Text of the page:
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Wednesday, April 24, 2024
The independent student publication of The University at Buffalo, since 1950

A High-Fashion Disgrace

Hannah Barnes

One of fashion's biggest names has been tarnished forever.

John Galliano, the now-former head designer for the fashion house of Christian Dior, was fired last week for making multiple racist attacks on patrons at a Paris bar. Galliano was briefly arrested almost two weeks ago for hurling anti-Semitic remarks at a couple in the bar, and barely a week later, a video surfaced online showing the designer declaring his love for Hitler and making other remarks at the same venue.

The remarks at the couple were made in late February, and the video that recently surfaced was filmed previously and showed Galliano speaking to two women about how their forefathers should have been "gassed."

This is a huge blow to the fashion industry, which has long looked to Galliano for new ideas and trends, and for the over-the-top fashion spectacles that he puts on at his runway shows. Extravagant and outlandish as he is, many people never expected this sort of thing to come from Galliano, who ironically always insisted that he had Jewish blood.

Why, then, would he call a woman a "dirty Jew," and make awful remarks about Jewish people in general? There is no excuse for actions like that, and there is no reason to discriminate against others. Someone who is as interested in culture and has had such experiences as Galliano should not have the mindset that certain groups of people are so much better than others. The admiration for Hitler is out of line, as well.

Clearly, Galliano should have been more careful with his words, and he should have thought about the consequences that such statements would surely bring. Thoughts are difficult to change, so if he wants to think in those racist ways, then there is not much the world can do about it. It can, however, punish him for his words, and it definitely did.

I feel the pain of the fashion world, because this situation presents somewhat of a moral dilemma. On one hand, Galliano was clearly out of line and made remarks that were of the nastiest variety, things that no decent person should ever say. On the other hand, he is one of the premier designers in the world right now, and to lose him would be a huge loss for fashion.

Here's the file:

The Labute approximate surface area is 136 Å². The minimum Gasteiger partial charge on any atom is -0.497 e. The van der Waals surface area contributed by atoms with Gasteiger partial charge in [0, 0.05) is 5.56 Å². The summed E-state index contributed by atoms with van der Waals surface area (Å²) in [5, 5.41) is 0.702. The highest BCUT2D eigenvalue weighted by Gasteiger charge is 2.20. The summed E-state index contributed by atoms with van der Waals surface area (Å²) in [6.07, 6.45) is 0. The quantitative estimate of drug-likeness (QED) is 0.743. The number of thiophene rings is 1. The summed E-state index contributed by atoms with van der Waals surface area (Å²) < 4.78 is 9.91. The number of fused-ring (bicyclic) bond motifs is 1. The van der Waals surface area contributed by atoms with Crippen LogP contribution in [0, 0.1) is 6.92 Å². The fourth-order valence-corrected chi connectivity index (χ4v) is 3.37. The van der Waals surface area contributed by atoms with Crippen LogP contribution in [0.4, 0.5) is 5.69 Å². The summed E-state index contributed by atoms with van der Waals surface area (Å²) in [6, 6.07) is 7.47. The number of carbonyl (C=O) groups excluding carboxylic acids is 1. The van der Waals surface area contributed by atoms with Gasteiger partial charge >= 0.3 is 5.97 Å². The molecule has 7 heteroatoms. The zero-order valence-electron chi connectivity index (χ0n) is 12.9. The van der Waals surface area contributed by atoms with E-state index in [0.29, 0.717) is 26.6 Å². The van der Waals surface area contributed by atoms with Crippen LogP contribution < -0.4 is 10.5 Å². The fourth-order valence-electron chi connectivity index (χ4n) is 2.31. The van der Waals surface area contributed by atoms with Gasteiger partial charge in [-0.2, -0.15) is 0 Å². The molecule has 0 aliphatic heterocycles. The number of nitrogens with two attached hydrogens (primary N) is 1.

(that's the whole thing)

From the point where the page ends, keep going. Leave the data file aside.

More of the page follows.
His release from Dior was a wise move on the company's part, because it made clear that the house would not stand for any kind of anti-Semitic feelings, and that it would not give Galliano any special treatment.

Oscar winner Natalie Portman also expressed her feelings about this situation, first choosing to wear Rodarte over Dior to the Oscars after hearing about the remarks, and then issuing a statement in which she said that she was "shocked and disgusted" by Galliano's comments.

This behavior came at a huge time in the fashion world; Galliano's statements surfaced during Milan Fashion Week, and his firing happened during Paris Fashion Week, days before the Christian Dior show was set to hit the runway. The show did go on, but without the famed designer in attendance and with a statement from Dior's CEO about the values of the house.

The designer's own show, for the house of John Galliano, was still held Sunday, but it was noticeably downsized from the opulent spectacles that Galliano normally constructs. Only 20 looks were shown in a modest salon in Paris.

It is a pity to see someone so talented fall so far, but it was only Galliano's own actions that led to his undoing. The fashion world will never forget the contributions he has made, and only time will tell what will happen to Dior's former main man.

E-mail: features@ubspectrum.com


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